september 30, 2000
the most recent dispatch from the field... (more)
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sept 28, 2000
Coromandel Town... (more)
sept 27, 2000
Mercury Bay Beaches... (more)
sept 25, 2000
Coromandel beaches at Kuaotunu... (more)
sept 21, 2000
UNITEC farewell... (more)
sept 20, 2000
Critters at the Auckland Zoo... (more)
sept 18, 2000
Visit to Auckland University of Technology... (more)
sept 17, 2000
Orewa and northland beaches (more)
Today was an early start (up at 6:00 AM, so this is not all lounging around on holiday) to leave Coromandel Town. Tuck, the owner of Tui Lodge, the place I spent the night, had offered to drive me down the road to the pick up location for the InterCity bus that would take me to Rotorua.
I was met by Ray the bus driver, a chatty Kiwi who provided amusing narratives on the road. There were not many others aboard this early trip. The ride south from Coromandel Town weaves its way across more of that green super-undulating farm/ranch land, but nearly always in sight of the sea. Once past "Goldfields" the road rose sharply to the top of a divide, providing a grand sweeping view of valleys behind and oceans ahead. I regret this part of bus travel because I cannot stop to snap photos!
Beyond this high point, the road then drops again, snaking its way all the way down to the water, where it hugs the cliffs of the coast all of thew way into Thames. The "highway" is extremely slender here, and it felt like on some curves, the cliff outside my window was only 2 inches away.
At Thames I jumped off for a 30 minute wait for the next connection, a bus that would take me to Tauranga, where yet another bus change got me on the way to Rotorua. The trip here was through some uneventful country, a series of small towns such as "Te Puke", Kitikiti" and mid sized towns/small cities like "Tauranga".
today's photos - all photos o o o o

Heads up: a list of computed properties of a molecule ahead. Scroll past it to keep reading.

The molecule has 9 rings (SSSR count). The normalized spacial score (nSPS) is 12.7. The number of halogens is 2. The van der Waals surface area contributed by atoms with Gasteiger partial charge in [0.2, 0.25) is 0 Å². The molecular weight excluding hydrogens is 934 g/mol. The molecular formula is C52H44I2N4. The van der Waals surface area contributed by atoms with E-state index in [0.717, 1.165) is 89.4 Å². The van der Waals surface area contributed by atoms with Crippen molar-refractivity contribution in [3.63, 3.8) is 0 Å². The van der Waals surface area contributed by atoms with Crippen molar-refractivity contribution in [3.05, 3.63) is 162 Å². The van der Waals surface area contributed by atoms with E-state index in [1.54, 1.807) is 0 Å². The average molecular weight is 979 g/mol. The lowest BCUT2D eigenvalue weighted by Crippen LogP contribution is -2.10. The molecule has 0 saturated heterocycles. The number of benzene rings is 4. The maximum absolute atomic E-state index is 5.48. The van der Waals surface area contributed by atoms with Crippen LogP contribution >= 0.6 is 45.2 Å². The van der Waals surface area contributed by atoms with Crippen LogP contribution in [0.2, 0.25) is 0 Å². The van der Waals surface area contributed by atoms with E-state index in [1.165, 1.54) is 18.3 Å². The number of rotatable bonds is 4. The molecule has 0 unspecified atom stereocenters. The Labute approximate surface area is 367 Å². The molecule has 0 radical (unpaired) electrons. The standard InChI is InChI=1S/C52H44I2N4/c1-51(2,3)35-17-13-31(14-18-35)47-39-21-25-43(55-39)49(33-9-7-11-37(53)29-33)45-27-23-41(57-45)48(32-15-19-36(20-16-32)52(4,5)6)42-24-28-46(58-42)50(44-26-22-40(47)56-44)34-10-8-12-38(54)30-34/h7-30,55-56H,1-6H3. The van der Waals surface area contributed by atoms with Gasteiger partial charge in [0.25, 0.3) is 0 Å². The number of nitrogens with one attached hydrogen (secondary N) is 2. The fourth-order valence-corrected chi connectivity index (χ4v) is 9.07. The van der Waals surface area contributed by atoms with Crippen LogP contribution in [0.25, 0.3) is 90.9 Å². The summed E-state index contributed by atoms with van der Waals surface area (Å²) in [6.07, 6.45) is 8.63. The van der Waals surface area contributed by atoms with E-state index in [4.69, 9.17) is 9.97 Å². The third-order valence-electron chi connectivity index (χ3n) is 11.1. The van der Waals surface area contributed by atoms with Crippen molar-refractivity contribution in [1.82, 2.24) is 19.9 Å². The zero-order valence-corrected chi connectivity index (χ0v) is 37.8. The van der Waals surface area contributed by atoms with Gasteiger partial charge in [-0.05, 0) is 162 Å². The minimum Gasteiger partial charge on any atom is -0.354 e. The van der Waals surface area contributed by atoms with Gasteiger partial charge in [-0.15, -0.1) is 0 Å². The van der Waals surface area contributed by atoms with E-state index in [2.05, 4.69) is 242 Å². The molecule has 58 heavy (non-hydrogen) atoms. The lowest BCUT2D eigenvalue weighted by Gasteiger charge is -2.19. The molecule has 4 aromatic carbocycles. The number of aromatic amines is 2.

o o Rotorua
I spent much of the time reading and finishing Paulo Coehlo's wonderful book, The Alchemist, the symbolic story of the shepherd boy Santiago and his travel to Egypt to discover his treasure, his own Personal Legend. it was very fitting for this traveler as well.
Arriving in Rotorua I was greeted warmly by Laraine and Roger, my hosts for the next few days. I had been in email contact with Laraine for a few years, when she had come across our Writing HTML tutorial and as a writer, she also greatly appreciated our Hero's Journey project as well. Laraine writes fantasy stories for children and teens, and her book Obsidian Quest will be published soon. More details and some of her other writing is available from her web site. When I emailed her about this trip, Laraine quickly invited me to visit her home in the country outside of Rotorua.
The first adventure here was to pick up a rental car as my plan was to use it to explore around here and then drive to my next leg of the trip. This would also be my practice time for left side of the road driving for later next month on a trip through the South Island. I picked up my 1998 Honda Accord from Hertz and followed Roger's car back to their home. It was not too eventful though my knuckles seem clenched to the wheel. It was not too hard at all!
They had a long list of things for me to see as suggestions, but the weather was pretty grey and very threatening of rain. Roger took me on a walking tour of the land around theirs ( a few aces with 3 cows), which is farmland of medium to large size plots. The topography here is extremely hilly and crazy with contours- it is very close to the active Waitapo volcanic region, and there appears to be large amounts of ex tensional stress that opens up valleys and holes. And it is greener than anyone in Arizona can imagine.
On Saturday we drove into town to visit the city museum (the sky was not conducive to our preferred plan of hiking or mountain biking). This is housed in a building that was one of the old Tudor style bath houses. It has a lot of fantastic information on the old baths, and history and art of this region. There is a nice movie reviewing the social and natural history surrounding the 1886 volcanic eruption of Tarawera. And there was an exhibit called "Family Treasures" where school kids researched some object of important historical or special value to their family and produced a display based upon it.
After touring here, we walked to the nearby Blue Bath house, a neo-classic style structure housing the still in hot baths fueled by springs nearby.
We also passed through another developed hot spring resort, the Polynesian Springs. This had numerous pools of varying temperature, plus saunas.
The walk here also provided some good looks at Lake Rotorua, which was teaming with sea gulls on this day. With its milky water and strange objects sticking out of its depths, it provides a spooky look on this gloomy day.
After this we walked a bit around the downtown area, looking at shops and such. Rotorua is bigger than any other town I have been in since Auckland but still has a comfortable feel about it's size. We were unsure about where all the people were today as the streets were fairly deserted.
Hopefully the morning will bring at least some clearing so I can take in more sights.
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